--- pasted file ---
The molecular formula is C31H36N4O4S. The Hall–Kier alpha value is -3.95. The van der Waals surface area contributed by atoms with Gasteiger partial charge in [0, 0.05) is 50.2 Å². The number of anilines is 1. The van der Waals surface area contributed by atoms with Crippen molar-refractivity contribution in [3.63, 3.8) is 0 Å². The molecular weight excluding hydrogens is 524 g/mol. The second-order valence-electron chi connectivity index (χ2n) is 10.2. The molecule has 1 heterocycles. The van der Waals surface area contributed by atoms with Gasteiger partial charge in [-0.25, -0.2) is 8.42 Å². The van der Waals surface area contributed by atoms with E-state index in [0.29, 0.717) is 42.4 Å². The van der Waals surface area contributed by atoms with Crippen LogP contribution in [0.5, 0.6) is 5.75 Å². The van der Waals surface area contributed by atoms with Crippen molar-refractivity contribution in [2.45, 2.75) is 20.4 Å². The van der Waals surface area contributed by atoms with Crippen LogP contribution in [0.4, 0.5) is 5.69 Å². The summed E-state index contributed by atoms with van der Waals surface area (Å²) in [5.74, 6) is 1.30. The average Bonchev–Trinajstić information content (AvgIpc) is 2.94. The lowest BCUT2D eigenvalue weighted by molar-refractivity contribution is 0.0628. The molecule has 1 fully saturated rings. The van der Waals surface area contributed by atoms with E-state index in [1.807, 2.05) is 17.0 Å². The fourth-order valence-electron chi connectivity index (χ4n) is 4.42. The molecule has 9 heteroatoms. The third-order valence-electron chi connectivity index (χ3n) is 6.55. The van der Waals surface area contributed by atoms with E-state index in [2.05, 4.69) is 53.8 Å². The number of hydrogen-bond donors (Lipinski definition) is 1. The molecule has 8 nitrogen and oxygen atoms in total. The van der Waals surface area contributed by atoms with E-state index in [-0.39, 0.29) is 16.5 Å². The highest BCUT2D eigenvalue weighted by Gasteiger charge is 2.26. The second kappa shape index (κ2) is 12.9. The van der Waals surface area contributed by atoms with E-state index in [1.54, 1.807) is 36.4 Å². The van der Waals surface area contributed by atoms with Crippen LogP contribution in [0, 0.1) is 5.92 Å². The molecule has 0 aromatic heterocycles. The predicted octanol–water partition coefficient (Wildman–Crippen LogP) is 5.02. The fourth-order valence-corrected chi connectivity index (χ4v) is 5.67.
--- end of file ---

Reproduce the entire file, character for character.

The molecular formula is C31H36N4O4S. The Hall–Kier alpha value is -3.95. The van der Waals surface area contributed by atoms with Gasteiger partial charge in [0, 0.05) is 50.2 Å². The number of anilines is 1. The van der Waals surface area contributed by atoms with Crippen molar-refractivity contribution in [3.63, 3.8) is 0 Å². The molecular weight excluding hydrogens is 524 g/mol. The second-order valence-electron chi connectivity index (χ2n) is 10.2. The molecule has 1 heterocycles. The van der Waals surface area contributed by atoms with Gasteiger partial charge in [-0.25, -0.2) is 8.42 Å². The van der Waals surface area contributed by atoms with E-state index in [0.29, 0.717) is 42.4 Å². The van der Waals surface area contributed by atoms with Crippen LogP contribution in [0.5, 0.6) is 5.75 Å². The van der Waals surface area contributed by atoms with Crippen molar-refractivity contribution in [2.45, 2.75) is 20.4 Å². The van der Waals surface area contributed by atoms with Crippen LogP contribution in [0.4, 0.5) is 5.69 Å². The summed E-state index contributed by atoms with van der Waals surface area (Å²) in [5.74, 6) is 1.30. The average Bonchev–Trinajstić information content (AvgIpc) is 2.94. The lowest BCUT2D eigenvalue weighted by molar-refractivity contribution is 0.0628. The molecule has 1 fully saturated rings. The van der Waals surface area contributed by atoms with E-state index in [1.807, 2.05) is 17.0 Å². The fourth-order valence-electron chi connectivity index (χ4n) is 4.42. The molecule has 9 heteroatoms. The third-order valence-electron chi connectivity index (χ3n) is 6.55. The van der Waals surface area contributed by atoms with E-state index in [2.05, 4.69) is 53.8 Å². The number of hydrogen-bond donors (Lipinski definition) is 1. The molecule has 8 nitrogen and oxygen atoms in total. The van der Waals surface area contributed by atoms with E-state index in [-0.39, 0.29) is 16.5 Å². The highest BCUT2D eigenvalue weighted by Gasteiger charge is 2.26. The second kappa shape index (κ2) is 12.9. The van der Waals surface area contributed by atoms with E-state index in [1.54, 1.807) is 36.4 Å². The van der Waals surface area contributed by atoms with Crippen LogP contribution in [0, 0.1) is 5.92 Å². The molecule has 0 aromatic heterocycles. The predicted octanol–water partition coefficient (Wildman–Crippen LogP) is 5.02. The fourth-order valence-corrected chi connectivity index (χ4v) is 5.67.